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1300 YEARS of Cricket: 700 to 2000 AD
by Deb K. Das

Deb K. Das is an artist, poet, writer, photojournalist, editor, Artificial Intelligence researcher, and econometrician. He graduated from Cambridge University in England, and served as Managing Editor of CRICKETER INTERNATIONAL'S North American Edition for three years.
He has translated documents from Vedic, Greek, Latin, Sanskrit, Avestan and Cuneiform; lectured and written on "Ancient Cuisines of Europe, Asia and Africa", and "Impacts of Industrial Energy Efficiency on the Global Economy"; and researched "History of Cricket from 700 to 1700 AD", "Cricket in America" and "Cricket for Baseball Players". A former Chairman of the Seattle Cricket Club, he was a co-organizer of the First North American Tournament in 1995.

Table of Contents

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Origins of Cricket--- 700 to 1000 AD

The latest speculation on the origins of cricket is that it could have developed out of ancient bat-and-ball games that we know to have existed in the Greater Punjab ("Doab") region of the Indian subcontinent straddling North India and Pakistan. If so, it could have travelled through Persia into Europe by the 8th century or earlier. In this, cricket could have behaved like two other imports into Europe from the Indian subcontinent provably did, at about the same time--- Chess, the board game of the Indian warriors which became the Persian "shatranj" from the Indian "chaturanga", and travelled via Constantinople into Europe...and the nomadic Gypsies who wandered away from the Indian deserts through Turkey into Eastern Europe, arriving there by the 10th century...

Team sports were, of course, not new to Europe. Team "ball" games had developed there since ancient times. The Greeks even played a kind of field hockey which they had learned from Egypt, and a throwing/fielding game called ephedrismos which used a wicket, or stick, as a target for a cricket-ball-sized ball.

The Romans, too, played a number of ball games....their sports looked like today's rugby, soccer and handball. But they had also developed a "ballista", or "ball", for gymnastic exercises among their Legions--a few of these, excavated near Hadrian's Wall in England, look remarkably like modern cricket balls.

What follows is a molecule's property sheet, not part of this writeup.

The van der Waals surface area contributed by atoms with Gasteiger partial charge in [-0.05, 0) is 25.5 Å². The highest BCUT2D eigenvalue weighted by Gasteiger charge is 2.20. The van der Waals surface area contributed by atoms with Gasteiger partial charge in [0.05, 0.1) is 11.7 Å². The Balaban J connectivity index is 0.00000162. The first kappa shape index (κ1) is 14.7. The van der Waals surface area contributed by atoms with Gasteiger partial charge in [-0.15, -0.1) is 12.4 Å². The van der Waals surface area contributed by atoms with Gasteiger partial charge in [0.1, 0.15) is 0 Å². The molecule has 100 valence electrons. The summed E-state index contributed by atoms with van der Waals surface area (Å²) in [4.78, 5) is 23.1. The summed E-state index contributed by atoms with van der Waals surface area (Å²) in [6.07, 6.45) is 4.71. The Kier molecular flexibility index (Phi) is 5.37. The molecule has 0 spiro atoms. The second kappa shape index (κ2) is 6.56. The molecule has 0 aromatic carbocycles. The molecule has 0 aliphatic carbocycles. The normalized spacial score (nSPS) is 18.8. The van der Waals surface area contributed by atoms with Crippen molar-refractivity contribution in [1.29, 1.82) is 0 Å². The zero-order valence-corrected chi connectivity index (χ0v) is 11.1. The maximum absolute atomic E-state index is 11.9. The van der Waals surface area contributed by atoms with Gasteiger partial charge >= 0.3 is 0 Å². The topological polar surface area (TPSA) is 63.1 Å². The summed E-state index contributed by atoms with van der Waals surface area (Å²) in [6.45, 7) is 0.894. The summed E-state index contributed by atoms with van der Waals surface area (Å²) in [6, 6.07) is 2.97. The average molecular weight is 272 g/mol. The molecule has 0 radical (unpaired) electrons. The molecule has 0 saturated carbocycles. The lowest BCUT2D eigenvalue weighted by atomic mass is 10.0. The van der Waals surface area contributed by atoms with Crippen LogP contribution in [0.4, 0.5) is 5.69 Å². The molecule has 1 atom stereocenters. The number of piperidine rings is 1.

What came in from the East was the "bat", i.e. a stick designed to hit an object like a ball or similar projectile, so it could be fielded.

It is the Bat, the old "danda" of South Asia, that marks the beginning of early cricket.

In any case, in the 8th century, the monk Eustatius Cardonius was demonstrating a new bat-and-ball sport he had picked up from further east, to a conclave of cardinals in Florence, Italy. By the 9th century, bat-and-ball games looking somewhat like cricket were being played in Italy, and also in Spain and Portugal. The Church in Europe seems to have taken the lead in sponsoring these bat-and-ball sporting activities on their monastery lands, as part of community-wide celebrations following church services....perhaps the beginning of "Sunday afternoon cricket" !

As the Church expanded into the British Isles, these sporting activities entered Ireland and then Britain. They were soon integrated into these rural communities, becoming part of Christian life in those places by about 1000 AD.(The Irish have long claimed they played cricket before the English did--their claims may not have been unfounded!)


CRICKET IN ENGLAND : 1000 to 1300 AD

When the Normans conquered England in 1066, they adapted the Saxon bat-and-ball sport into their own feudal recreations....and, in the process, created a new kind of sport, which they apparently called "creagh" or "cricke".

Joseph of Exeter, in 1183, gives the first complete description of this co-ed community activity. A ball is thrown at (and hit by) a batter wielding a staff which looks like today's baseball bat...the batter protects a piece of wood, perhaps a log or tree-stump, resting on a gate-like stand(could this be the origin of the term "stumps" in modern cricket?)...fielders are positioned all around, squires in front of the "wicket" and serfs behind...... This sport has clearly been going on for some time, and Joseph of Exeter calls it a "merrye" weekend recreation.

Geoffrey Chaucer, in his Canterbury Tales, also mentions "cricke" being played in the 12th and 13th centuries...and King Edward II's household budget even refers to payments made for a "cricke" coach!



The 14th and 15th centuries were bad for "creagh", or "cricke". It was banned, and severe penalties were imposed on anyone owning equipment or sponsoring matches.